Johnny English Strikes Again appears in an aspect ratio of approximately 2.39:1 on this Blu-ray Disc. As expected, the film came with a pretty good transfer.
Sharpness worked fine, with only a smidgen of softness on display during the occasional wide shot. This meant the end result appeared largely accurate and distinctive.
I witnessed no signs of jaggies or shimmering, and edge haloes also failed to appear. Print flaws never impacted the presentation.
Unsurprisingly, the movie went with a palette that emphasized orange and teal, but these hues never took on overwhelming tendencies. The image threw out a smattering of other hues as well and the tones looked well-rendered within the stylistic choices.
Blacks were dark and tight, while shadows seemed acceptable, though they could appear a bit dense during nighttime shots. While I didn’t think this was a great image, it looked fine overall.
Downconverted to DTS-HD MA 7.1, the film’s DTS X track didn’t take great advantage of the sonic possibilities. Despite the film’s action side, it tended toward more of a “comedy mix”, one that lacked a great deal of flair.
This didn’t make the soundtrack poor, of course. It just didn’t show the involvement and pizzazz one might expect from the format.
Much of the mix focused on music and atmosphere, with only the occasional scene with more dynamic use of the various channels. A few action scenes brought out nice movement and activity, but these popped up sporadically.
Audio quality worked fine, with speech that appeared natural and distinctive. Music seemed full and rich as well.
Though not as prominent a feature as I might like, effects still appeared accurate and impactful, with pretty good low-end along for the ride. This turned into a “B” soundtrack.
When we move to extras, we go with an audio commentary from director David Kerr. He presents a running, screen-specific look at story/characters, cast and performances, music, editing and cut scenes, sets and locations, cars and props, effects, stunts, and connected domains.
Overall, Kerr provides a reasonably informative chat. He does tend to narrate the movie more often than I’d like, but he still delivers a nice array of notes and makes this a brisk, engaging piece most of the time.
Seven featurettes follow, and The Comedy Genius of Rowan Atkinson fills four minutes, 58 seconds with notes from Kerr and actors Ben Miller, Emma Thompson, Rowan Atkinson and Olga Kurylenko
As expected, “Genius” looks at Atkinson’s talent and performance style. Also as expected, the show tends toward praise more than insight.
We spotlight actors with A Cast of Characters. It runs seven minutes, 12 seconds and features Kerr, Atkinson, Thompson, Miller, Kurylenko, producer Tim Bevan, screenwriter William Davies and actor Jake Lacy.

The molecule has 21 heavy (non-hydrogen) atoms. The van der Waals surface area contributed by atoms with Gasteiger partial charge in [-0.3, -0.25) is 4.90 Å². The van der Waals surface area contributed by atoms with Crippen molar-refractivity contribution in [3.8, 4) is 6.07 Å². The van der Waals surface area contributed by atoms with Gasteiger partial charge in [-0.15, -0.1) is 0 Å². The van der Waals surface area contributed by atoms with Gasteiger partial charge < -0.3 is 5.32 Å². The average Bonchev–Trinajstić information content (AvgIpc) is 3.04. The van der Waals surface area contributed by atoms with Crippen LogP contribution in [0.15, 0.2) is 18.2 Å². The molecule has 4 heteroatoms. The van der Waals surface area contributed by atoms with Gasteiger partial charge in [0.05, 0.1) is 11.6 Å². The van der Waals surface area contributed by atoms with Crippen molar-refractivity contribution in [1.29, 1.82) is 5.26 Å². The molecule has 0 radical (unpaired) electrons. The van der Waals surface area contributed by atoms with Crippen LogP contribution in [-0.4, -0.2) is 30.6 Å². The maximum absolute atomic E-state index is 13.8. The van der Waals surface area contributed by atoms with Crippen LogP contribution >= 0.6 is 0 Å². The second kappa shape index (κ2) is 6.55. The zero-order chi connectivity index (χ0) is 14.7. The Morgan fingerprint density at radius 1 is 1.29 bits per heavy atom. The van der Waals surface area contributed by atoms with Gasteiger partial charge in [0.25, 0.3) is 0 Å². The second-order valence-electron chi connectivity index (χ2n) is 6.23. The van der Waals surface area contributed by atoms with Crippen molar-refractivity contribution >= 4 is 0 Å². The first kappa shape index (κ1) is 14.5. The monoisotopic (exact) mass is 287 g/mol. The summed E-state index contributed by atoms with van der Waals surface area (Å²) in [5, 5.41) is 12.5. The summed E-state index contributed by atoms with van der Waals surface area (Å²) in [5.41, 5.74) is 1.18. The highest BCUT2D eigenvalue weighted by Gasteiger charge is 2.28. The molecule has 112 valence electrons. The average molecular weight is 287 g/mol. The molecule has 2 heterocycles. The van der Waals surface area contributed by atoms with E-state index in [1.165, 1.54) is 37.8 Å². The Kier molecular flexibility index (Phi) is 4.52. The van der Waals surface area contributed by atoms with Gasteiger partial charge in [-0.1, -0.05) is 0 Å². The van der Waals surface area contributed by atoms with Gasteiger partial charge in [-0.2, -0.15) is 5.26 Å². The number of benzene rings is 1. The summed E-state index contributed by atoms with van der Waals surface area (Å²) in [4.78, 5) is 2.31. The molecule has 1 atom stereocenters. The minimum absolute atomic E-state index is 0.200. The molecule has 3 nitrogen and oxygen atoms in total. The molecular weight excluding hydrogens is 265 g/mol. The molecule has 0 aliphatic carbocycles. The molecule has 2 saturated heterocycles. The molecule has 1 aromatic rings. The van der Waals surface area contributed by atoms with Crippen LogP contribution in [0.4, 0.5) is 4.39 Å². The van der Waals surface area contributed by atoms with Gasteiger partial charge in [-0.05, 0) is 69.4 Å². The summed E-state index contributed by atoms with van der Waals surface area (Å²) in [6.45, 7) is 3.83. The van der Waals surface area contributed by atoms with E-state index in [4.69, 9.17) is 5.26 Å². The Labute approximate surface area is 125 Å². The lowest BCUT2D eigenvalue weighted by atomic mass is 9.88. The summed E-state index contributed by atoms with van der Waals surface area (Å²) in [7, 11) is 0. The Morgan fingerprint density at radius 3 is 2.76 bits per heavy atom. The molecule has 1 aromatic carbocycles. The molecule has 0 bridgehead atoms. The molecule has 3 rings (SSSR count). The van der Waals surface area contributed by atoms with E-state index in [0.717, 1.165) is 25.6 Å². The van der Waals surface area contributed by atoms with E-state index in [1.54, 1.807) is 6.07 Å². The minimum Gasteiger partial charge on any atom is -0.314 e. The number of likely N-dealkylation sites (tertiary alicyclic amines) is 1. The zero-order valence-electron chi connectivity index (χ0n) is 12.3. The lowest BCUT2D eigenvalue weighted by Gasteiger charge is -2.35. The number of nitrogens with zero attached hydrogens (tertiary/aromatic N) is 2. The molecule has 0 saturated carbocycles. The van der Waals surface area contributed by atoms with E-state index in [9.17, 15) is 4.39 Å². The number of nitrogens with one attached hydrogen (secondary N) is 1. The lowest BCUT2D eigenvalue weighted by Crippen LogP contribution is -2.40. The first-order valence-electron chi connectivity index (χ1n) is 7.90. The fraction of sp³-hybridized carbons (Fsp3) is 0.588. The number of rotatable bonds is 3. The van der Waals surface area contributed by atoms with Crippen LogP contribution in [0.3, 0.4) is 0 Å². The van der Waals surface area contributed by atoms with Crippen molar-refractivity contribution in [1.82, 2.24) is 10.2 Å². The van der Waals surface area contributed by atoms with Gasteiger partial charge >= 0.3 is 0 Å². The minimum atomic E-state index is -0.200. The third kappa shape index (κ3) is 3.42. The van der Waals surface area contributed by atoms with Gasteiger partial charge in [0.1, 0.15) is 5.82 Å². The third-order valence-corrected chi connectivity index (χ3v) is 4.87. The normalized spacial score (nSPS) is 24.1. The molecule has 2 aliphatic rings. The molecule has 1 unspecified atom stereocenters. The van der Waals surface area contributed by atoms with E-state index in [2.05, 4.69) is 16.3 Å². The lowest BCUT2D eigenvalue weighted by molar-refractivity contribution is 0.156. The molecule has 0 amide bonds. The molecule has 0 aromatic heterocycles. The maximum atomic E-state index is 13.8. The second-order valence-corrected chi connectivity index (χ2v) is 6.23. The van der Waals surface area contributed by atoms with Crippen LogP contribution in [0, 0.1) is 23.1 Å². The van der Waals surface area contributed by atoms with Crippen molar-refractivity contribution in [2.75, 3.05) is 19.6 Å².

Like the title implies, this program discusses cast, characters and performances. It follows the same path of “Genius” to focus on happy talk more than substance.
We take a look back at the franchise via The Johnny English Legacy. It goes for five minutes, six seconds and includes Miller, Bevan, Atkinson, Kerr, Davies and producer Chris Clark.
“Legacy” looks at the entire franchise and offers thoughts about its style and challenges. It becomes another fairly fluffy show.
Next comes Virtual Reality Johnny English Style, a four-minute, 14-second reel with Kerr, Miller, Atkinson and stunt coordinator Paul Herbert.
As one assumes from the title, this reel investigates the movie’s “virtual reality” sequence. It offers a decent look at the creative choices and the technical challenges.
In The Gadgets, we locate a six-minute, eight-second show with Kerr, Thompson, Atkinson, Miller, Clark, Kurylenko, Davies, Herbert and production designer Simon Bowles. This piece brings some thoughts about props, but not much of real interest emerges.
The Cars lasts five minutes, seven seconds and provides material from Atkinson, Kerr, Miller, Herbert and Kurylenko. We get some notes about vehicles and driving. It’s another mediocre featurette.
Finally, Locations and Design takes up four minutes, three seconds with statements from Kerr, Bowles, and Miller. This show offers a fairly decent take on the topics listed in the title.
The disc opens with ads for Mamma Mia! Here We Go Again and House With the Clock in Its Walls. No trailer for Strikes Again appears here.
A second disc provides a DVD copy. It includes the same extras as the Blu-ray.
If one expects a clever, witty spoof of the secret agent genre, one won’t find it with Johnny English Strikes Again. Sluggish, stupid and laugh-free, the movie becomes a tiresome experience. The Blu-ray comes with fairly positive picture and audio as well as largely superficial supplements. Strikes Again fails to live up to even the most modest of expectations.